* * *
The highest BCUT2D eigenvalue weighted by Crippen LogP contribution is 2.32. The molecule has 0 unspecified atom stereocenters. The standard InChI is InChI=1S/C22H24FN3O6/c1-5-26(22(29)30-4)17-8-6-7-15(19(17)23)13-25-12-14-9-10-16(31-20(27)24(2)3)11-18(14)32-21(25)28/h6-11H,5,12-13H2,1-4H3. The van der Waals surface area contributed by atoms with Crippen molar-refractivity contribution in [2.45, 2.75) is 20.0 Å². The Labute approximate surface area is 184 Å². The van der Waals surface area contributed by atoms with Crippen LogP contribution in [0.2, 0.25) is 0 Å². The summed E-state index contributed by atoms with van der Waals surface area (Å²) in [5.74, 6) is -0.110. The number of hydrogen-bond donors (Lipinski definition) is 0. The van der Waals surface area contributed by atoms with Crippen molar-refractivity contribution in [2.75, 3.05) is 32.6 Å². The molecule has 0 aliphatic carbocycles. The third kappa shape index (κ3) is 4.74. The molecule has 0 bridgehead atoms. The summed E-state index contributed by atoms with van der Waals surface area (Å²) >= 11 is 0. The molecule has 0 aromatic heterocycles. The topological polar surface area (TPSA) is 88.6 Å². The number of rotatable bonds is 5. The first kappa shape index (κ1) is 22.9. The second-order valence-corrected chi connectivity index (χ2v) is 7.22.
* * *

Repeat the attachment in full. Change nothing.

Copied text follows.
The highest BCUT2D eigenvalue weighted by Crippen LogP contribution is 2.32. The molecule has 0 unspecified atom stereocenters. The standard InChI is InChI=1S/C22H24FN3O6/c1-5-26(22(29)30-4)17-8-6-7-15(19(17)23)13-25-12-14-9-10-16(31-20(27)24(2)3)11-18(14)32-21(25)28/h6-11H,5,12-13H2,1-4H3. The van der Waals surface area contributed by atoms with Crippen molar-refractivity contribution in [2.45, 2.75) is 20.0 Å². The Labute approximate surface area is 184 Å². The van der Waals surface area contributed by atoms with Crippen LogP contribution in [0.2, 0.25) is 0 Å². The summed E-state index contributed by atoms with van der Waals surface area (Å²) in [5.74, 6) is -0.110. The number of hydrogen-bond donors (Lipinski definition) is 0. The van der Waals surface area contributed by atoms with Crippen molar-refractivity contribution in [2.75, 3.05) is 32.6 Å². The molecule has 0 aliphatic carbocycles. The third kappa shape index (κ3) is 4.74. The molecule has 0 bridgehead atoms. The summed E-state index contributed by atoms with van der Waals surface area (Å²) >= 11 is 0. The molecule has 0 aromatic heterocycles. The topological polar surface area (TPSA) is 88.6 Å². The number of rotatable bonds is 5. The first kappa shape index (κ1) is 22.9. The second-order valence-corrected chi connectivity index (χ2v) is 7.22.